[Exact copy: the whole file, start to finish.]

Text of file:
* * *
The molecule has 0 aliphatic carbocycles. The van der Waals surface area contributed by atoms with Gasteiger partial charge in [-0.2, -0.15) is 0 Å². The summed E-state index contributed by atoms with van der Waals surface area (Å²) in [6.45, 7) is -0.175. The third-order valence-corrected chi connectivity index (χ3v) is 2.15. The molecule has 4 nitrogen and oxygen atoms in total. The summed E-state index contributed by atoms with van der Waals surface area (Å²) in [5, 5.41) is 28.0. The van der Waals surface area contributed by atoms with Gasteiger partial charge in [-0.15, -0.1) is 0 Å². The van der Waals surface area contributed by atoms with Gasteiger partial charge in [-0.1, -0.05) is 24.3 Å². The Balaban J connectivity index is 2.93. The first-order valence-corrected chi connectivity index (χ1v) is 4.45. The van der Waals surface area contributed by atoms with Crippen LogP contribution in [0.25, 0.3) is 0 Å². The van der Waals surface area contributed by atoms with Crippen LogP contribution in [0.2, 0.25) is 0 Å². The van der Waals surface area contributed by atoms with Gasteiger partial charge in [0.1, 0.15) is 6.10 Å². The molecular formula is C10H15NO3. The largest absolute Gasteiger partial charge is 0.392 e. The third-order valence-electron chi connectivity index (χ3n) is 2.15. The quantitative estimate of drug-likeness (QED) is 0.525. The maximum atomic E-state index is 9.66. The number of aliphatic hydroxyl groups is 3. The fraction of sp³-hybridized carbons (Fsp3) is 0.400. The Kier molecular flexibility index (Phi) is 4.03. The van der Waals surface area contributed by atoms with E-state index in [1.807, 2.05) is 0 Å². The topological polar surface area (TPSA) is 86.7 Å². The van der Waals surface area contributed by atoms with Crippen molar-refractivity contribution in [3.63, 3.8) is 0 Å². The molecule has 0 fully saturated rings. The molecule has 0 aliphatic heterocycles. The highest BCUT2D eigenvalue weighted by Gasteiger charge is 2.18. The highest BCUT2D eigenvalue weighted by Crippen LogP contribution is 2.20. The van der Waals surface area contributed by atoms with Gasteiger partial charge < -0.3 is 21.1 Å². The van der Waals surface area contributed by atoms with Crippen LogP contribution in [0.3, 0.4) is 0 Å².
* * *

The molecule has 0 aliphatic carbocycles. The van der Waals surface area contributed by atoms with Gasteiger partial charge in [-0.2, -0.15) is 0 Å². The summed E-state index contributed by atoms with van der Waals surface area (Å²) in [6.45, 7) is -0.175. The third-order valence-corrected chi connectivity index (χ3v) is 2.15. The molecule has 4 nitrogen and oxygen atoms in total. The summed E-state index contributed by atoms with van der Waals surface area (Å²) in [5, 5.41) is 28.0. The van der Waals surface area contributed by atoms with Gasteiger partial charge in [-0.15, -0.1) is 0 Å². The van der Waals surface area contributed by atoms with Gasteiger partial charge in [-0.1, -0.05) is 24.3 Å². The Balaban J connectivity index is 2.93. The first-order valence-corrected chi connectivity index (χ1v) is 4.45. The van der Waals surface area contributed by atoms with Crippen LogP contribution in [0.25, 0.3) is 0 Å². The van der Waals surface area contributed by atoms with Crippen LogP contribution in [0.2, 0.25) is 0 Å². The van der Waals surface area contributed by atoms with Gasteiger partial charge in [0.1, 0.15) is 6.10 Å². The molecular formula is C10H15NO3. The largest absolute Gasteiger partial charge is 0.392 e. The third-order valence-electron chi connectivity index (χ3n) is 2.15. The quantitative estimate of drug-likeness (QED) is 0.525. The maximum atomic E-state index is 9.66. The number of aliphatic hydroxyl groups is 3. The fraction of sp³-hybridized carbons (Fsp3) is 0.400. The Kier molecular flexibility index (Phi) is 4.03. The van der Waals surface area contributed by atoms with E-state index in [1.807, 2.05) is 0 Å². The topological polar surface area (TPSA) is 86.7 Å². The van der Waals surface area contributed by atoms with Crippen molar-refractivity contribution in [3.63, 3.8) is 0 Å². The molecule has 0 fully saturated rings. The molecule has 0 aliphatic heterocycles. The highest BCUT2D eigenvalue weighted by Gasteiger charge is 2.18. The highest BCUT2D eigenvalue weighted by Crippen LogP contribution is 2.20. The van der Waals surface area contributed by atoms with Gasteiger partial charge < -0.3 is 21.1 Å². The van der Waals surface area contributed by atoms with Crippen LogP contribution in [0.3, 0.4) is 0 Å².